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President's Message | Reports & Announcements


September 15, 2015

TO: AU Community
FROM: Neil Kerwin, President
SUBJECT: Fall Semester Update


I write to the AU community at the start of the academic year to report on the condition of the university, which is sound, and to identify factors contributing toward that condition. I also want to share progress over the summer and identify issues, developments, and events that have or will affect the campus.

Losses to the University Community

The summer months were accompanied by the loss of several important members of the AU community. We mourn their loss and our thoughts remain with their family and friends.  

  • Milton Greenberg, former provost (1980–1993), interim president (1990–1991), and professor emeritus of government in the School of Public Affairs, was a passionate advocate for excellent teaching. Details of his memorial are forthcoming. 
  • Julian Bond, legendary civil rights leader, was a valued colleague and distinguished faculty member in SPA’s Department of Government since 1991 and a mentor to hundreds of AU students over the decades. 
  • Kevin Sutherland (SPA/BA ’13) was a two-time secretary in the AU Student Government and digital strategist with a promising career in political campaigns. Two scholarships have been established in his memory. 
  • Matthew Shlonsky (SIS/BA ’14) was working as an analyst at Deloitte at the time of his death. The Cleveland native interned for Ohio senator Rob Portman. His family is working with AU to establish a scholarship fund. 
  • Mark Bevilacqua (SOC/BA ’16) was a rising senior and member of Sigma Chi. A resident of Long Island, he was majoring in communication studies, with a minor in Spanish, and was an Eagle Scout.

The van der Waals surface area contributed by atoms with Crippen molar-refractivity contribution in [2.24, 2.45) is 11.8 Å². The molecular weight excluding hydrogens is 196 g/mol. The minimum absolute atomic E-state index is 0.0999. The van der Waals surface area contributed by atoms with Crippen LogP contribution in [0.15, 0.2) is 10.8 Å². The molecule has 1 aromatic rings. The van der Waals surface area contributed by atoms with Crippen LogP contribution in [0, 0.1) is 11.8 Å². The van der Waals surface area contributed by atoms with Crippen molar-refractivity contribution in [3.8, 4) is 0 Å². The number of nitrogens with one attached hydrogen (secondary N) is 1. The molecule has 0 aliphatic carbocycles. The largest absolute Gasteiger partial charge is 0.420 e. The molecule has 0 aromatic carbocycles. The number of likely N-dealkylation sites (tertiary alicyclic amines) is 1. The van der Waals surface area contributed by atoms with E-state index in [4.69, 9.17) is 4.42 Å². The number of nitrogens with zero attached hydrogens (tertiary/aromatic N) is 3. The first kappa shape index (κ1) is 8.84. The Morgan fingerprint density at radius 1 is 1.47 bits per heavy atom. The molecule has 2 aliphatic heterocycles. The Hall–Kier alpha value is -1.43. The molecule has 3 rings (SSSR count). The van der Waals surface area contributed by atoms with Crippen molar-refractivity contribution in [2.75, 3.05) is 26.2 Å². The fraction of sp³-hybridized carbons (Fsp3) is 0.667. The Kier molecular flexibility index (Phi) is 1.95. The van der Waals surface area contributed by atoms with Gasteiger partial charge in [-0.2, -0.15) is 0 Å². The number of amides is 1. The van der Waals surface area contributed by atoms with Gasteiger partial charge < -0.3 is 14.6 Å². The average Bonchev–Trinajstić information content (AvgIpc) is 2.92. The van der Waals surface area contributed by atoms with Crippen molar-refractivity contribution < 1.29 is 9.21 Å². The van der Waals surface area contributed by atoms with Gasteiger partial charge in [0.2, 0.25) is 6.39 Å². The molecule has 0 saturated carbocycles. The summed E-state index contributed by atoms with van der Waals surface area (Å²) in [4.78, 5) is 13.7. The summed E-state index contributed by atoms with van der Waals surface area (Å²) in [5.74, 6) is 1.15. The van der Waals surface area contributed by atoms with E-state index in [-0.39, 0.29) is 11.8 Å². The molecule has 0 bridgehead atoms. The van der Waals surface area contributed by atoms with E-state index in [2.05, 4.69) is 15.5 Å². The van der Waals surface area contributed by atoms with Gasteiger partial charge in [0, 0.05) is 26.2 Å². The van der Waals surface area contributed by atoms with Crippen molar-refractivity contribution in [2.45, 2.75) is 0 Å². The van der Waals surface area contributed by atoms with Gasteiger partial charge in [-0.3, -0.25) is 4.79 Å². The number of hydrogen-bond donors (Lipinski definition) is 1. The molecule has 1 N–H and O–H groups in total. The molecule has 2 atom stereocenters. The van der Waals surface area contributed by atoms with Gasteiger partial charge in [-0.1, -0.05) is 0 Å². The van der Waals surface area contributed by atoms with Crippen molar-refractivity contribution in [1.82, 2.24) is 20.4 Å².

• Annette Normand (SPA/MPA ’16), a student near completion of the Key Executive Program, made a career in the federal government as a human resources development specialist.

As of the writing of this report, we surpassed fall 2015 full-time undergraduate enrollment goals by 5 percent, with returning and first-year students both exceeding targets. This marks the second consecutive year in which the number of new freshmen students choosing AU surpassed our expectations. The fall 2015 admissions cycle was the most selective in AU’s history, marked by an admit rate of 35 percent—a decrease of 11 percent compared with last year. Additionally, a higher percentage of students accepted our offer of admission. The conversion rate of 32 percent is the second jump in two years for students who accepted our offer. Our increased selectivity, as measured by the admit rate, and desirability, as measured by the conversion rate, are indicators of the strength of our reputation. These unprecedented achievements at AU are in sharp contrast to the national trend of increasing admission and decreasing conversion rates among colleges and universities.

At the graduate level, results were mixed. Graduate credit hours were 2.6 percent below budget. However, enrollments from master’s online partnerships and instructional revenue centers have exceeded budget targets. Enrollment at the Washington College of Law is within range of its budget target.